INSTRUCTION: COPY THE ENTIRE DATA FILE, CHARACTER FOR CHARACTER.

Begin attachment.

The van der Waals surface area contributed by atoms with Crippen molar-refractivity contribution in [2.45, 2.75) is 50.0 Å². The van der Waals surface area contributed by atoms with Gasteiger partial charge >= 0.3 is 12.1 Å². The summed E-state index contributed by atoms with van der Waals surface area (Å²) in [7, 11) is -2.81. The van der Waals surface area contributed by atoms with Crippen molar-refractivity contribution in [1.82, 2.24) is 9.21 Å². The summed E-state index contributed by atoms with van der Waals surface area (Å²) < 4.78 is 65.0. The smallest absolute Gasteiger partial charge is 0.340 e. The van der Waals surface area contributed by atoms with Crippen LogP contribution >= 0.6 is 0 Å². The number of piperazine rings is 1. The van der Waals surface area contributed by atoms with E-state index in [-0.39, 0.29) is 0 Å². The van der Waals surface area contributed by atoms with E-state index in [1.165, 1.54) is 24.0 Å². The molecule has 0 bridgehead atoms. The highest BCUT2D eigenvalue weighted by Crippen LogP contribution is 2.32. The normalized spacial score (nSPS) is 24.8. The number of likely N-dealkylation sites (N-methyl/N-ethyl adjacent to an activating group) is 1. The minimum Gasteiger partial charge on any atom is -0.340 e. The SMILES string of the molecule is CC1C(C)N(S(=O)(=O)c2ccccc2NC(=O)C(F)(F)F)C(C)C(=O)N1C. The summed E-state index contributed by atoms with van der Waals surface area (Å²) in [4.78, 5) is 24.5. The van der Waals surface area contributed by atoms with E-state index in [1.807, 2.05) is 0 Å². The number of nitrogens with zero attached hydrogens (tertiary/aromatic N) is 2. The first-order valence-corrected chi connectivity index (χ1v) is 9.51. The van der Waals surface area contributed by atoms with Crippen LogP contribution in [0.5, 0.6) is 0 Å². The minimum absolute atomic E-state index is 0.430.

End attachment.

The van der Waals surface area contributed by atoms with Crippen molar-refractivity contribution in [2.45, 2.75) is 50.0 Å². The van der Waals surface area contributed by atoms with Gasteiger partial charge >= 0.3 is 12.1 Å². The summed E-state index contributed by atoms with van der Waals surface area (Å²) in [7, 11) is -2.81. The van der Waals surface area contributed by atoms with Crippen molar-refractivity contribution in [1.82, 2.24) is 9.21 Å². The summed E-state index contributed by atoms with van der Waals surface area (Å²) < 4.78 is 65.0. The smallest absolute Gasteiger partial charge is 0.340 e. The van der Waals surface area contributed by atoms with Crippen LogP contribution >= 0.6 is 0 Å². The number of piperazine rings is 1. The van der Waals surface area contributed by atoms with E-state index in [-0.39, 0.29) is 0 Å². The van der Waals surface area contributed by atoms with E-state index in [1.165, 1.54) is 24.0 Å². The molecule has 0 bridgehead atoms. The highest BCUT2D eigenvalue weighted by Crippen LogP contribution is 2.32. The normalized spacial score (nSPS) is 24.8. The number of likely N-dealkylation sites (N-methyl/N-ethyl adjacent to an activating group) is 1. The minimum Gasteiger partial charge on any atom is -0.340 e. The SMILES string of the molecule is CC1C(C)N(S(=O)(=O)c2ccccc2NC(=O)C(F)(F)F)C(C)C(=O)N1C. The summed E-state index contributed by atoms with van der Waals surface area (Å²) in [4.78, 5) is 24.5. The van der Waals surface area contributed by atoms with E-state index in [1.807, 2.05) is 0 Å². The number of nitrogens with zero attached hydrogens (tertiary/aromatic N) is 2. The first-order valence-corrected chi connectivity index (χ1v) is 9.51. The van der Waals surface area contributed by atoms with Crippen LogP contribution in [0.5, 0.6) is 0 Å². The minimum absolute atomic E-state index is 0.430.